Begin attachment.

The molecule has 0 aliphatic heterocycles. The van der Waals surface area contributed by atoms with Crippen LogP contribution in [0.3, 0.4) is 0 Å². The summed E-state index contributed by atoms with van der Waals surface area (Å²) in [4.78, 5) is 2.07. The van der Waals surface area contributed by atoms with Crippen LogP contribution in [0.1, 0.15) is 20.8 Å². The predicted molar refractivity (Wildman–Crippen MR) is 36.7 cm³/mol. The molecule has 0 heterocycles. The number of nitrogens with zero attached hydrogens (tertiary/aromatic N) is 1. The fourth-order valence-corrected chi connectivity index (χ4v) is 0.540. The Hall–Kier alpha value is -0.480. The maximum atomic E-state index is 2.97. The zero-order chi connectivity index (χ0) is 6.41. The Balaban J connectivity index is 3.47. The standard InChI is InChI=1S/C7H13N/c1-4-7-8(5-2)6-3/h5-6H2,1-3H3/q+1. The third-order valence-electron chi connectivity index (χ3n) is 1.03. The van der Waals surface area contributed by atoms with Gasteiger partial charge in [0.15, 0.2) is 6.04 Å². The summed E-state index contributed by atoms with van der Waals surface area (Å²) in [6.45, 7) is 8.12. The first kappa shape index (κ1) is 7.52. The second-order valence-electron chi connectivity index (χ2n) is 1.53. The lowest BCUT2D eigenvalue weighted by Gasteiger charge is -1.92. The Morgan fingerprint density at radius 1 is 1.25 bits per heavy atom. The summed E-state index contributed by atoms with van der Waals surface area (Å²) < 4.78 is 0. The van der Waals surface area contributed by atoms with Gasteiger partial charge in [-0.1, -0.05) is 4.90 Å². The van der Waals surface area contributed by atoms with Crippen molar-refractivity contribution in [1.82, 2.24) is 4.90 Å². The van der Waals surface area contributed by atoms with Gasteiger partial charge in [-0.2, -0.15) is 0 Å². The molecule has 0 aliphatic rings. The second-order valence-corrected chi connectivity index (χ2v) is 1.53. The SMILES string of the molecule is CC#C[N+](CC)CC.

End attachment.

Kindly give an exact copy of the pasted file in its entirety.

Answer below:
The molecule has 0 aliphatic heterocycles. The van der Waals surface area contributed by atoms with Crippen LogP contribution in [0.3, 0.4) is 0 Å². The summed E-state index contributed by atoms with van der Waals surface area (Å²) in [4.78, 5) is 2.07. The van der Waals surface area contributed by atoms with Crippen LogP contribution in [0.1, 0.15) is 20.8 Å². The predicted molar refractivity (Wildman–Crippen MR) is 36.7 cm³/mol. The molecule has 0 heterocycles. The number of nitrogens with zero attached hydrogens (tertiary/aromatic N) is 1. The fourth-order valence-corrected chi connectivity index (χ4v) is 0.540. The Hall–Kier alpha value is -0.480. The maximum atomic E-state index is 2.97. The zero-order chi connectivity index (χ0) is 6.41. The Balaban J connectivity index is 3.47. The standard InChI is InChI=1S/C7H13N/c1-4-7-8(5-2)6-3/h5-6H2,1-3H3/q+1. The third-order valence-electron chi connectivity index (χ3n) is 1.03. The van der Waals surface area contributed by atoms with Gasteiger partial charge in [0.15, 0.2) is 6.04 Å². The summed E-state index contributed by atoms with van der Waals surface area (Å²) in [6.45, 7) is 8.12. The first kappa shape index (κ1) is 7.52. The second-order valence-electron chi connectivity index (χ2n) is 1.53. The lowest BCUT2D eigenvalue weighted by Gasteiger charge is -1.92. The Morgan fingerprint density at radius 1 is 1.25 bits per heavy atom. The summed E-state index contributed by atoms with van der Waals surface area (Å²) < 4.78 is 0. The van der Waals surface area contributed by atoms with Gasteiger partial charge in [-0.1, -0.05) is 4.90 Å². The van der Waals surface area contributed by atoms with Crippen molar-refractivity contribution in [1.82, 2.24) is 4.90 Å². The van der Waals surface area contributed by atoms with Gasteiger partial charge in [-0.2, -0.15) is 0 Å². The molecule has 0 aliphatic rings. The second-order valence-corrected chi connectivity index (χ2v) is 1.53. The SMILES string of the molecule is CC#C[N+](CC)CC.